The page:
Shabbat Pinchas: Women’s Rights

July 21, 2022 by Jeremy Rosen
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Halfway through this week’s reading comes the episode of the daughters of Zelofchad. 

The allocations of tribal territory in the Land of Israel were now being made according to the males. Common enough everywhere in those days yet problematic and unfair in many parts of our world today.

The five daughters of Zelofchad approached Moses with a claim. Their father had died through no fault of his own and there were no sons. This meant that when the allocation of land was going to be made for when they would settle in Israel, their father’s family would lose out because the land was given through the males. They argued that they should be able to receive an allocation to ensure that their father’s family would not disappear from the tribal rolls. The daughters are named Machlah, Noah, Choglah, Milcah, and Tirzah. Interestingly Noah and Tirzah are common Hebrew names today, the others are not. I wonder why, perhaps because the sound is so much nicer.

This is one of two examples where Moses was unsure of what to do on a matter of law. So that this episode illustrates how it was necessary to go on interpreting and clarifying Jewish law even after the Sinai Revelation, and it shows how access to the courts at that stage was available to women as well as men. Moses refers the case to God and comes back with his approval of the daughters being granted land in their right too.

Later, in Chapter 36 there was a challenge to this judgment because allocations were made per tribe. And if the daughters married outside of their tribe, their allocations would be transferred to another tribe and cause an imbalance in the amount of property a tribe could own. Moses then accepts the argument and insists that the daughters should only marry within their own tribe. This way each tribe would retain the proportion of the original allocation. Because of this, it was made clear that any tribal land that was sold outside of the tribe could be redeemed by a member of that tribe within the Sabbatical. And The Jubilee required all tribal lands to return to their original tribes regardless. Of course, this applied at a time when tribal land was relevant, and this ended with the first exile. Since these conditions no longer apply and so we are left with the concepts and ideas that can have relevance even though the commercial world has changed.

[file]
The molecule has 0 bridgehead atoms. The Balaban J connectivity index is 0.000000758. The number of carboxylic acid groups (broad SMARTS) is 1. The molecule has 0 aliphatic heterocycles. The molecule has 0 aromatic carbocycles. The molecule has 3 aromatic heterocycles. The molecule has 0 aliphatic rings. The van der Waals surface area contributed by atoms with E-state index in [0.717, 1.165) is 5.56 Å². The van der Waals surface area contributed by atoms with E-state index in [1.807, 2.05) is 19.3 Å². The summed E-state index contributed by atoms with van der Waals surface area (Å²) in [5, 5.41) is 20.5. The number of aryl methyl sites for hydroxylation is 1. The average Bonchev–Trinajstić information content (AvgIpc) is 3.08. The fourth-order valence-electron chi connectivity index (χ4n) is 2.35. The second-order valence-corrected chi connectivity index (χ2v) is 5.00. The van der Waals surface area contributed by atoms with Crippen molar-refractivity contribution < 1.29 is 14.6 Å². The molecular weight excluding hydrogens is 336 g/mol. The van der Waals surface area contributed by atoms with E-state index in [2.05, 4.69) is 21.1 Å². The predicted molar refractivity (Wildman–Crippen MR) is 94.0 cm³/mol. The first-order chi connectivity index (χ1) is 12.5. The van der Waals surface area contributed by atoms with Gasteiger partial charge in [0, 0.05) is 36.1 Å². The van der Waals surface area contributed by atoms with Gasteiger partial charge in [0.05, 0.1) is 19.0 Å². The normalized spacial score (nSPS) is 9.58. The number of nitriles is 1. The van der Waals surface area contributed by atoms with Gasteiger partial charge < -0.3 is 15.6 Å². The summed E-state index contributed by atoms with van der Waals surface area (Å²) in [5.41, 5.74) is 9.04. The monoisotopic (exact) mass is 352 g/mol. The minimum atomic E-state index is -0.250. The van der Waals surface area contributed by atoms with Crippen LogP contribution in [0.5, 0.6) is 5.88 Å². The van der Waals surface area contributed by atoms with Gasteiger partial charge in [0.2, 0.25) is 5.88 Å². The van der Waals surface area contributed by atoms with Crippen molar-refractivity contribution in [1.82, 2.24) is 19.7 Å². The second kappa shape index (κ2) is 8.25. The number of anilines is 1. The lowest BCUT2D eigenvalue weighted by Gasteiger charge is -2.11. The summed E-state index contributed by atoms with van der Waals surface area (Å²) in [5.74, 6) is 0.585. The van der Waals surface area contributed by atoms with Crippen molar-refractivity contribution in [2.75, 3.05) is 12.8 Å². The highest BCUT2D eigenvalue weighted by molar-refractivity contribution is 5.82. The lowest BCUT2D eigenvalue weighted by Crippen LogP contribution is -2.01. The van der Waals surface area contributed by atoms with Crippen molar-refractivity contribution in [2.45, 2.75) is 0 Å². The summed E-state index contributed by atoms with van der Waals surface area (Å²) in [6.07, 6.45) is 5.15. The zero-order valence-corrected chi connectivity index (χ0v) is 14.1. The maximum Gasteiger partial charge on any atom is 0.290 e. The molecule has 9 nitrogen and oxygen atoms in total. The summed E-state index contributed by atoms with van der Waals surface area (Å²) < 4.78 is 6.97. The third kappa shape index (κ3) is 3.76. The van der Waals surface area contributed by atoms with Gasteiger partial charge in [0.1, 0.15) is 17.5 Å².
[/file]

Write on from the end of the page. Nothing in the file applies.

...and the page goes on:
What is implicit in all this, apart from the rights of women, was that no one should not acquire too much or have a monopoly over lands. And the priests were not allocated land so that they could concentrate on community service and not get involved in accumulating real estate. This is why originally all marriages between tribes were forbidden. And the Festival of the the15th of Av which we do not make a fuss of nowadays commemorated the decree that lifted the ban and allowed marriage regardless of tribe. Even so, we can learn from this that Torah was concerned about the dangers of allowing any tribe or person to acquire a monopoly over land or any other area of commercial activity. Excessive accumulation brings with it ethical problems.

The Talmud always adds extra dimensions to a narrative. Zelofchad’s daughters are mentioned again later in the appeal of the male-dominated tribal leaders, but in a different order; Machlah, Tirzah, Choglah, Milcah, and Noah. Rashi says this is because each one of them was equal to the other in terms of qualities. The Talmud also says they were equal in wisdom and greatness and merited having their names attached to the laws of inheritance. Others suggest the order had to do with either who married first or who married a more important tribal leader. But I do like the egalitarian reason that enshrines the rights of anyone to plead their case regardless of sex or status.

The daughters are an important symbol because they brought their case with dignity whereas others in the Bible brought their cases with anger and confrontation. The Talmud (Bava Batra 119) also says they came to the Beit Midrash, the Study Halls, to plead their case. They wanted to bring about change through the legal structures and the existing system instead of trying to overturn it.

If the Torah this week starts with the example of someone going beyond the law, these women assert the value of working within it.

Numbers 25:10-30:1

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